Radio Frequency Identification (RFID)

5th Jun 2010
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Radio Frequency Identification (RFID) is a technology that makes use of a sensor incorporated in an object or an animal or product for the purpose of its identification and tracking using radio waves. Usually radio frequency identifiers comprise of interrogators (also known as readers) and tags(also known as labels).

Most of the RFID tags consist of two parts. One is an integrated circuit used for storing and processing information, for modulating and de-modulating a radio frequency and the other is an antenna for receiving radiation.

RFID’s are easy to incorporate in other items or products. For example researchers in Bristol University incorporated RFID in live ants to study their behaviour. Hitachi holds the record for manufacturing smallest RFID chip of size 0.05mm*0.05mm. These chips can store 38 digit numbers using 128 bit ROM (Read Only Memory).

The application of RFID is varied ranging from banking to tracking of animals when they are out grazing. Card companies are at present looking for ways in which card payments can be made using mobile phones using this technology. The companies have come out with a break through idea where they have developed a microSD card which when inserted in the mobile phone can act as a tag as well as a RFID reader. After inserting the microSD card in the mobile phone it can be used to link to user’s bank account and make payments.

Governments use RFID technology for traffic management. RFID together with mobile computing and web technology paves way for organizations to manage and control their assets. Web based management tools enable organizations to monitor their assets and make and implement decisions from any part of the world.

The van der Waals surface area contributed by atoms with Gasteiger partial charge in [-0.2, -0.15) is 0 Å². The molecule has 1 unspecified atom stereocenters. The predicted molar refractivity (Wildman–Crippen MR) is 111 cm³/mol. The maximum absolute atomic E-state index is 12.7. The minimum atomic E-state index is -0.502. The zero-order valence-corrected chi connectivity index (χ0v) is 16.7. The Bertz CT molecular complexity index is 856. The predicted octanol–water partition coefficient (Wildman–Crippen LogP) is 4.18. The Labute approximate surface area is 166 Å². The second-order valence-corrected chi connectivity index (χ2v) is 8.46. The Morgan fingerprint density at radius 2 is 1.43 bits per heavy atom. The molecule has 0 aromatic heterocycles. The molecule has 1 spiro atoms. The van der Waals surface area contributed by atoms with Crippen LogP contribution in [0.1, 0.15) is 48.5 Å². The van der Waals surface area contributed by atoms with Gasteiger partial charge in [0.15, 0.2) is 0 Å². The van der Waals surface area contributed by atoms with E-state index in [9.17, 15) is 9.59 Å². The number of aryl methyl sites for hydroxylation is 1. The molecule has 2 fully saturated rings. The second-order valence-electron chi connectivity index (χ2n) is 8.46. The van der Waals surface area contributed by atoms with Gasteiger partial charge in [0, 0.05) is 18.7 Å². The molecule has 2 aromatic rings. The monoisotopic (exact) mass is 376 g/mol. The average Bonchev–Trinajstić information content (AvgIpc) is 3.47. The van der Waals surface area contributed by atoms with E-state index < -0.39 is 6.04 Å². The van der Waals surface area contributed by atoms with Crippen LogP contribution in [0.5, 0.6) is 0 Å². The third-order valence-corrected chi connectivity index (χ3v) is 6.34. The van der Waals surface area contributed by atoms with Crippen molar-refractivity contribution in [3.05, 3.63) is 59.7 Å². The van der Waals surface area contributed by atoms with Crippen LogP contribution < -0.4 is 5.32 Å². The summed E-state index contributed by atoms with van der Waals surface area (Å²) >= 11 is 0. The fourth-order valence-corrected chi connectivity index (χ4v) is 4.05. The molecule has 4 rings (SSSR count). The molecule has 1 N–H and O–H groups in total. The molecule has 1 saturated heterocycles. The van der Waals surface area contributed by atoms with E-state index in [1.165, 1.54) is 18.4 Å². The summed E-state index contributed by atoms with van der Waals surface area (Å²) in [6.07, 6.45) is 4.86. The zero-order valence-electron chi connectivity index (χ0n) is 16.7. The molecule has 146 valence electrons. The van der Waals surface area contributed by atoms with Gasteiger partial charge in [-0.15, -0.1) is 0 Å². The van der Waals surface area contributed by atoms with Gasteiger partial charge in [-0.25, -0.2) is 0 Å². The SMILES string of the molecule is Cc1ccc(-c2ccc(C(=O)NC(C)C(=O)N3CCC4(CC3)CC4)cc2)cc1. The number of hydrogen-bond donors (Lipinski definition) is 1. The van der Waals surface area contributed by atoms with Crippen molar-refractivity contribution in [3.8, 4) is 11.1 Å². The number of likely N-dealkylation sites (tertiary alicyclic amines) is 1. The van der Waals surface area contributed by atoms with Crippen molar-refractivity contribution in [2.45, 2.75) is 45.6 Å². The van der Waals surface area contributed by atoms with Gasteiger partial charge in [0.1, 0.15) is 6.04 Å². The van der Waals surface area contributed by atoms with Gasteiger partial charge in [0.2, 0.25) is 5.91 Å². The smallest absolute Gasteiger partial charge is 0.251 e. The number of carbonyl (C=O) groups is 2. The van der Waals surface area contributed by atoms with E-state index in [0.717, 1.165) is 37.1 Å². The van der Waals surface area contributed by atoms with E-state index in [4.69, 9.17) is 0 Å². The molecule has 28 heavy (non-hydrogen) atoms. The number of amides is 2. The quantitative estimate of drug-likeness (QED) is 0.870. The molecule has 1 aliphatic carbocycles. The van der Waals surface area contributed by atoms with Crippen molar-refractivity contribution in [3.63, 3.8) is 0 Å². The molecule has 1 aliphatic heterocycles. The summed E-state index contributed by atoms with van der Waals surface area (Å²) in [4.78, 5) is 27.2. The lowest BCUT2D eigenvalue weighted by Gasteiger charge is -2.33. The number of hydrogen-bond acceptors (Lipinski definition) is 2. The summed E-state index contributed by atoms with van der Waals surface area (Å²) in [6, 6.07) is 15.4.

Logistics and transportation are major areas of implementation of RFID technology. For example, yard management, shipping and freight and distribution centres are some areas where RFID tracking technology is used. Transportation companies around the world value RFID technology due to its impact on the business value and efficiency.

RFID chips are being incorporated even in passports. These passports which contain RFID chips in them (also called as e-passports) not only contain the passport holder’s information but also record his travel history of entry and exit from the country. These passports were first issued by Malaysia followed by other countries like Japan, Taiwan, USA and EU countries etc. Standards for these RFID passports are laid by the International Civil Aviation Organization (ICAO). A broad scale implementation of this technology around the world can help the security personnels in tracking the data of passengers.

RFID’s can also prove to be a replacement for bar codes.

Hence, we have seen few examples as to how RFID technology is being implemented in certain day to day activities. If this technology is further improved and enhanced, it can be used in many more operations thereby making certain processes easy. It will certainly prove to be of a good economic value and makes decision making and its implementation quiet fast and also efficient simultaneously keeping a track of the outcomes.

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